It was decided that the assault should begin during the night of 13-14 July…The first task of the assailants was to bring their wooden castles right up to the walls…All night long and during the day of the 14th the Crusaders concentrated on their task, suffering heavily from the stones and the liquid fire of the defence, and answering with a heavy bombardment from their own mangonels.
By the evening of the 14th Raymond [of Toulouse]’s men had succeeded in wheeling their tower over the ditch against the wall. But the defence was fierce; for it seems that Iftikhar himself commanded in this sector. Raymond could not establish a foothold on the wall itself. Next morning, Godfrey’s tower closed in on the north wall, close to the present Gate of Flowers.
Godfrey and his brother, Eustace of Boulogne, commanded from the upper storey. About midday they succeeded in making a bridge from the tower to the top of the wall; and two Flemish knights, Litold and Gilbert of Tournai, led the pick of the Lotharingian army across, followed soon by Godfrey himself. Once a sector of the wall was captured, scaling ladders enabled many more of the assailants to climb into the city.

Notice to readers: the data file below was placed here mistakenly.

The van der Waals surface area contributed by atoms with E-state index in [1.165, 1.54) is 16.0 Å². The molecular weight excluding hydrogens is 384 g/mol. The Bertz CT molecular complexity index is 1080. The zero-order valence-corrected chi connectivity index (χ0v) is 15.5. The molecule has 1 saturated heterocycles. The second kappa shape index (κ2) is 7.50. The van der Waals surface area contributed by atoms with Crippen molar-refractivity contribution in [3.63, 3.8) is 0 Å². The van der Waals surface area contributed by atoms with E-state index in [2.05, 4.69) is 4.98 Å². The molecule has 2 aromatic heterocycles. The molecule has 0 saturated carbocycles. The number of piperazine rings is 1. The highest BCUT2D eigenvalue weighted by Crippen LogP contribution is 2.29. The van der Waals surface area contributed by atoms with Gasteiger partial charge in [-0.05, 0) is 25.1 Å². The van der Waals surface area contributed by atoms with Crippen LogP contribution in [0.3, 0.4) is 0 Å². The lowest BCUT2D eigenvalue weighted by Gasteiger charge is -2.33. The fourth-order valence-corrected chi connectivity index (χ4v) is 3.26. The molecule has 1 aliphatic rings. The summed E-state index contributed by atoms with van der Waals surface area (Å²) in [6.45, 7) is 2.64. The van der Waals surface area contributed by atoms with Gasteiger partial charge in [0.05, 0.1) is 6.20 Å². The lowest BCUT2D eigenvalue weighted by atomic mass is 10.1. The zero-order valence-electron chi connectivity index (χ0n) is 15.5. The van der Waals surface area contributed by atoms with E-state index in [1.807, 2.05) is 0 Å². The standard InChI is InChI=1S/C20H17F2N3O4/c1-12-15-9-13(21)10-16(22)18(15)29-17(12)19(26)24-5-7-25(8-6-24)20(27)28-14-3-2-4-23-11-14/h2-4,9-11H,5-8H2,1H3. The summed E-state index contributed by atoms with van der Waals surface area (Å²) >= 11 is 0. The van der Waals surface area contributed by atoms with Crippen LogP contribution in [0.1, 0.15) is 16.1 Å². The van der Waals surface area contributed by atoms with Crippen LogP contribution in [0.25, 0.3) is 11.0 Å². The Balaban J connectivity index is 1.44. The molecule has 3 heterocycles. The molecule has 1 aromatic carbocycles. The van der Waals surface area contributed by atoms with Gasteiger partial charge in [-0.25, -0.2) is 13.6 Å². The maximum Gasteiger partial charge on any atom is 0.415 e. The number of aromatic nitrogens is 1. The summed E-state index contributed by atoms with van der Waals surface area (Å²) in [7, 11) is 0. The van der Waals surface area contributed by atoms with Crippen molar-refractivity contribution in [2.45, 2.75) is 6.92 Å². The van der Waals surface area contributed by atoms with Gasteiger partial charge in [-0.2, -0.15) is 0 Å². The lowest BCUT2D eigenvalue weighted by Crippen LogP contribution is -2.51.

While Godfrey remained on the wall encouraging the newcomers and sending men to open the Gate of the Column to the main forces of the Crusade, Tancred and his men, who had been close behind the Lorrainers, penetrated deep into the city street. The Moslems, seeing their defences broken, fled towards…where the Dome of the Rock and Mosque of al-Aqsa stood, intending to use the latter as their last fortress. But they had no time to put it into as state of defence. As they crowded in and up on the roof, Tancred was upon them.
Steven Runciman, The First Crusade (Cambridge, UK: Cambridge University Press, 1951), 226-7.